Learn How To Fly A Drone For Aerial Photos And Videos



Lesson Info

Get To Know Your Drone Remote Control

Knobs and buttons and sliders, oh my. So it's not actually maybe as scary as lions and tigers and bears, but I just wanted to kind of go through this a little bit before we get started. So this is something, I remember when we started getting into it, even with DJI, they weren't making transmitters. And you know, I fly when I'm flying remote controlled sail planes I fly Spectrum brand transmitters. And so we were taking those and kind of assigning certain buttons to do this, that, and the other. And that's great, especially to have that flexibility as you're getting into custom copters that are bigger and maybe have a lot of different features that are not sort of proprietary turn-key solutions. But you have to hand it to DJI and these other companies that are really starting to think about us photographers and videographers. So this right here, like I showed before, you've got right, left, front, back on the right stick. So right, left, front, back. You have on the left stick the yaw ...

control, the twisting control of the drone. And then you have up and down. So that most of us should know by now. And then right here, you know, you've got this nice mount for an iPad, this interface. Now the Karma right there actually has the interface already built in, I can show you that actually. It has it built in, I mean there's obviously an advantage to that, I mean how many times have you reached for your iPad and it's been dead, you know? So I mean, the thing is we use our iPads for a lot of things. That's nice about having something like this that you're not going to use for really anything other than flying. And then on the back, if we can get a close up, see right here we have some wheels. This one right here will either control the tilt, so the tilt of the camera, so yeah. So right here you've got a slider to tilt or the pan of the camera. A record for recording video, your different flight modes. Let's see, P stands for positioning. I always want to say program, and I think I said that in one of our pre-pro shoots. P is for program mode. That is a GPS stabilized mode and it also gives you lots of different flight modes, it opens up lots of different flight modes. And then we have S for sport, that's where with the Phantom 4 it will go like 45 miles per hour in this mode. 45 might not seem like that much but it's rocking pretty good, I mean with the new part 107, the FAA rule for flying commercially, we're allowed to fly copters up to 55 pounds or just under 55 pounds and up to 100 miles an hour. So, I mean that would be cool wouldn't it? And terrifying. And then A is attitude mode, so this is when your drone gives you an attitude. No, this is where it's not in GPS lock anymore and so if the wind's blowing, it's just going to blow. And there's advantages for these different modes. So yeah, this is not something to be scared of. Just like, throw it into a mode and see how it goes. And then if you're scared of attitude mode, it's getting away from you, just hit it into P mode and you're good to go, you're GPS locked again. So here's another configurable scroll wheel right here. It's typically for camera controls. You can toggle through, like in the case of the Inspire you can toggle through your shutter speed, your film speed, your ISO, your aperture. That was just something with our larger drones before, like we'd get down and we'd be looking through the camera I'm like, "Okay, the exposure looks pretty good." And then you get it up in the air and you're like, "Dang it," it's like, stop, it's totally over-exposed. Alright, bring it down. We got to the point where we were just like hovering over our heads and were like, you know, doing this. And like, trying to mind our fingers and stuff like that. So it's just, I can't tell you how cool. I mean, one of the reasons why the Inspire I think has gotten to be so popular is because of that. You just can't, if you're dealing with a production with a lot of moving parts you just can't deal with like, "Okay, no, hold on guys, you gotta bring it down, "on the exposure, blah, blah, blah." I mean, you're just getting a lot more keeper images when you've got this kind of control. Then you've got a play/pause button. You can actually review, it will cache your footage. You can actually look back, "Did I get the shot?" Then you've got a shutter button for shutter bugs in here, it's for us photographers. And then in the back depending upon the copter, you'd have connectivity to say an external monitor. Sometimes we'll use goggles if it's super bright out. We'll talk about how to use those safely so that you're not just flying first person view. So we have an HDMI port, various other ports, USB, things that are sometimes used for updating firmware, that sort of thing. And of course our antennas. I've heard that you want to keep these kind of, they kind of want to radiate outward. So in the case of the DJI antennas you typically want to keep them vertical. And that's really it, I mean, charge port, battery status, that's one super nice thing. You're starting to see with batteries, you see this in higher end film production cameras and batteries, is you hit this button once and it shows you, "Okay, I'm good to go, I'm ready to fly." 'Cause I'll open my field bag and I'll be like, "Are all my batteries charged?" You can just click and you'll see later that the batteries are like, "Alright, I'm good to go." Or, "That one needs to be charged." And then in the case of this one, there's a return to home button. That's the panic button, has other names too. So yeah, the return to home button. On the Inspire it actually has a little lever for raising and lowering your landing gear. So that's really it when it comes to knobs, buttons, sliders, oh my. And that will just give us better context when I'm kind of going maybe potentially quick, you know, not that I'll go quickly, but you might miss some of the finer points of flying instruction if we don't kind of already know how to navigate around those items.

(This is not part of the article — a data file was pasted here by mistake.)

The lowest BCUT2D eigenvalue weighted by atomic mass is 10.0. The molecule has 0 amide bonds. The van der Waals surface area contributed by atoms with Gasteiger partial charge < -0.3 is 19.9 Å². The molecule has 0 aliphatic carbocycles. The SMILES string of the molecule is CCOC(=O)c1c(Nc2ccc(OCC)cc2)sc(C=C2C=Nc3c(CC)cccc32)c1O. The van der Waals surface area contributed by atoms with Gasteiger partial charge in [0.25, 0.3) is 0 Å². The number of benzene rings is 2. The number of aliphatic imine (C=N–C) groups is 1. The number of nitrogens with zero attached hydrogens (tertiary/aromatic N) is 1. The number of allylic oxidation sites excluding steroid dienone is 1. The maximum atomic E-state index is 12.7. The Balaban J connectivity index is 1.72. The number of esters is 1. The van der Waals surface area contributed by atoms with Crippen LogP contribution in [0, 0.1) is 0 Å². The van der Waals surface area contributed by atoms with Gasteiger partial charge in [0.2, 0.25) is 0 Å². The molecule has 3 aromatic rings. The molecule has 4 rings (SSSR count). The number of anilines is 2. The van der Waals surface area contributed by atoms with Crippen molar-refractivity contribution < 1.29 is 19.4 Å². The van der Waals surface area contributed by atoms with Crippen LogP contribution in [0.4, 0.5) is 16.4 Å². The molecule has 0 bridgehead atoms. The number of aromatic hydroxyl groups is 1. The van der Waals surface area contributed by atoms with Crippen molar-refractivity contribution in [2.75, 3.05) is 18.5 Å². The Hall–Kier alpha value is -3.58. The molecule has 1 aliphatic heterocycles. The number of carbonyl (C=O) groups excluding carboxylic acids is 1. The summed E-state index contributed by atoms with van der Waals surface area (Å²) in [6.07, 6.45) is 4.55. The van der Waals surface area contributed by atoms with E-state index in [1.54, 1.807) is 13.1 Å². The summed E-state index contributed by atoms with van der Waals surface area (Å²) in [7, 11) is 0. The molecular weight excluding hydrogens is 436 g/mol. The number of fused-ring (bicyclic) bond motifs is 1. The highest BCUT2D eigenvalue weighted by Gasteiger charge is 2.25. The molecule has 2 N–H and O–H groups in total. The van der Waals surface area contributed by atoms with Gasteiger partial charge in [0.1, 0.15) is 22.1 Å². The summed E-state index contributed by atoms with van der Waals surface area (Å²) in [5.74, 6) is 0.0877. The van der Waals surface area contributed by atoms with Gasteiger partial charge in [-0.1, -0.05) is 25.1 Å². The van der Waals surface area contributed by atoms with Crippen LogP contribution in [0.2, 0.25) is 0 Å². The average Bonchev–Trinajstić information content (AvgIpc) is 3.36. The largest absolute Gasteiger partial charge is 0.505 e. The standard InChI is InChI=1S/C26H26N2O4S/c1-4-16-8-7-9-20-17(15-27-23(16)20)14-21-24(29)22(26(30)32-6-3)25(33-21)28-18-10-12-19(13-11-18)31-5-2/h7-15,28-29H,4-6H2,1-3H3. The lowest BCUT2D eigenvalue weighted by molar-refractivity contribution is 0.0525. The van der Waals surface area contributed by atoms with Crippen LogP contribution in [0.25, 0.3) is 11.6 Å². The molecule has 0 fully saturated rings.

Class Description

"To everyone out there wanting to learn how to fly a Drone and take incredible images and videos; I promise Blayne Chastain is your guy!" -Brooke, CreativeLive Student

Drones can be an expensive purchase, and without the proper knowledge, they can be dangerous and difficult to fly.Capturing the view from above can show perspective, creativity, and just look cool! But getting your camera into the air isn’t as simple as just grabbing a remote control. It takes knowledge, practice and patience to master your camera in the sky. In this class, Blayne Chastain will give you the tools you need to fly any drone and the techniques you’ll need to capture beautiful images and videos every time you go out.  After taking this class, you’ll feel confident in your purchase and in your footage. You’ll learn:

  • The basic components of a drone 
  • The safety tips and regulations everyone must follow when flying 
  • What to consider when flying in different weather conditions 
  • Simple flying techniques and advanced maneuvers to master 
  • How to capture beautiful media that you’re excited to share! 
 Blayne Chastain has over three decades of practice flying RC aircrafts. He is the co-founder of Cloudgate, a film company specializing in cinematic aerials. He's captured aerial footage everywhere, from the seat of a kayak in Iceland to chasing snowboarders down a mountain with his drone. With the teachings in this class, you’ll have the ability to maximize your flight hobby, and turn your images into a part of your business. 

Don’t know which drone to buy? Be sure to download Blayne’s “Drone Buyer’s Guide” to find out which gear is right for you!